Monday, September 25, 2017

Crime & Beyond Book Club Reads In a Dark, Dark, Wood by Ruth Ware

The Denver-based book club Crime & Beyond has read another psychological thriller by author Ruth Ware. I'm scared just looking at the cover. Let’s see what they have to say.

Last month, Crime & Beyond book club read Ruth Ware’s The Woman in Cabin 10, a psychological whodunit of sorts. This month we met to discuss another of Ware’s books, In a Dark, Dark Wood. Critics hail Ware as a modern day Agatha Christie with a Girl on a Train feel. When we discussed The Woman in Cabin 10, we felt that the latter was a fair comparison but did not see the Christie influence. Same goes for In a Dark, Dark Wood. I think the Agatha Christie influence is really in the locations where the books are set rather than the plots or the writing. Ware manages to come up with remote locations and closed universe settings where there are a finite number of suspects to choose from, something Christie really excelled at.

In this month’s book, our main character, Nora, is attending a hen party for a woman she was friends with as a teenager. Several others are staying the weekend with her at a remote cabin, deep in the woods of the English countryside, during the cold winter season. Nora was hesitant to even accept the invitation to the party given the fact that she hasn’t spoken to the bride in years and only knows one other person attending. She lets herself be talked into it and very soon wishes she hadn’t. Strange things begin happening at the cabin and things from Nora’s past start to resurface.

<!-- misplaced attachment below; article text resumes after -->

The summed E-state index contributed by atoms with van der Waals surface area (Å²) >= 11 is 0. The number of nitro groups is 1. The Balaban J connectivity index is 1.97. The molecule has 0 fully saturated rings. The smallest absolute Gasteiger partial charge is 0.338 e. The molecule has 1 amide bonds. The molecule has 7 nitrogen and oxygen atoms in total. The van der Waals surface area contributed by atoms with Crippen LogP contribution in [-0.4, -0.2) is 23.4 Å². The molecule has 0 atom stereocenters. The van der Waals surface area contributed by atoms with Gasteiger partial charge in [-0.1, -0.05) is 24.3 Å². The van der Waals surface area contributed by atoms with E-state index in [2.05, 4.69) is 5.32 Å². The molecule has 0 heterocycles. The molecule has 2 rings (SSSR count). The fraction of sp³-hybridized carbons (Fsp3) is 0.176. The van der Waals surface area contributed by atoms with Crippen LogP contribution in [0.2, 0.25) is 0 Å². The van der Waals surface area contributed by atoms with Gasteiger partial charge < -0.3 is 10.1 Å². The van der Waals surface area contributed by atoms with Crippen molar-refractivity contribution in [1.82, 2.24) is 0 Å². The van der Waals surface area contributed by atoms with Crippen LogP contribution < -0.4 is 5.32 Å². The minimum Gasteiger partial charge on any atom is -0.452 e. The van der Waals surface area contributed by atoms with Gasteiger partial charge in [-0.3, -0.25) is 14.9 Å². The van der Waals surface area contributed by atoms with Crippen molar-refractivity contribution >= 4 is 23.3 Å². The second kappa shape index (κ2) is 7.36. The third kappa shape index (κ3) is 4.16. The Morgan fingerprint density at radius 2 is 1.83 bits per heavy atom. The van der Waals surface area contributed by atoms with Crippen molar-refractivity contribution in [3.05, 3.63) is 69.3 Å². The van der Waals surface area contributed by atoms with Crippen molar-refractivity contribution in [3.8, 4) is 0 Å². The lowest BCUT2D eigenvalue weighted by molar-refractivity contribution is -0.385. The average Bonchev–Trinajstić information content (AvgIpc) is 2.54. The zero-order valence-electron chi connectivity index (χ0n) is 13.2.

We had mixed reviews on the book, which led to a great discussion. Something many of us agreed on was that the setting was a large part of what we liked about the story. We could picture the house in the woods with the huge picture window. The hen party concept was also something that we enjoyed, it was such a unique way to round up a bunch of people and plan a murder. We were split down the middle when we went around the room to see which book club members preferred: The Woman in Cabin 10 or In a Dark, Dark Wood. I think Ware’s books work well for book clubs because there are a lot of aspects to discuss.

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